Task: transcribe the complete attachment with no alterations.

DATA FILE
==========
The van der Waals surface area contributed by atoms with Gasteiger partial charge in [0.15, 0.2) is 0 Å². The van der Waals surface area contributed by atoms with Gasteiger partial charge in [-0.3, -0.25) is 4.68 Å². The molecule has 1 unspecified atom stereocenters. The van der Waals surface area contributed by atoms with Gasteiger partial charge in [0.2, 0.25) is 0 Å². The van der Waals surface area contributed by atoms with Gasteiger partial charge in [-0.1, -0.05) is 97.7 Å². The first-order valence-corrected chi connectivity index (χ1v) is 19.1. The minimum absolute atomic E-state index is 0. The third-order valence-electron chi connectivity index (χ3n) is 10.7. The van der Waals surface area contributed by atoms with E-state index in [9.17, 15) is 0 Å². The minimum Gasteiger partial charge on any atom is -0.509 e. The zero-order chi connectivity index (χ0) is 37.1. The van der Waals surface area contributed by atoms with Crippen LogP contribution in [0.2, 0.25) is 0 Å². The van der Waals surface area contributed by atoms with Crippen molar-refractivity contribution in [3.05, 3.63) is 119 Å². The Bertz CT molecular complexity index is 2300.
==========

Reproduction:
The van der Waals surface area contributed by atoms with Gasteiger partial charge in [0.15, 0.2) is 0 Å². The van der Waals surface area contributed by atoms with Gasteiger partial charge in [-0.3, -0.25) is 4.68 Å². The molecule has 1 unspecified atom stereocenters. The van der Waals surface area contributed by atoms with Gasteiger partial charge in [0.2, 0.25) is 0 Å². The van der Waals surface area contributed by atoms with Gasteiger partial charge in [-0.1, -0.05) is 97.7 Å². The first-order valence-corrected chi connectivity index (χ1v) is 19.1. The minimum absolute atomic E-state index is 0. The third-order valence-electron chi connectivity index (χ3n) is 10.7. The van der Waals surface area contributed by atoms with E-state index in [9.17, 15) is 0 Å². The minimum Gasteiger partial charge on any atom is -0.509 e. The zero-order chi connectivity index (χ0) is 37.1. The van der Waals surface area contributed by atoms with Crippen LogP contribution in [0.2, 0.25) is 0 Å². The van der Waals surface area contributed by atoms with Crippen molar-refractivity contribution in [3.05, 3.63) is 119 Å². The Bertz CT molecular complexity index is 2300.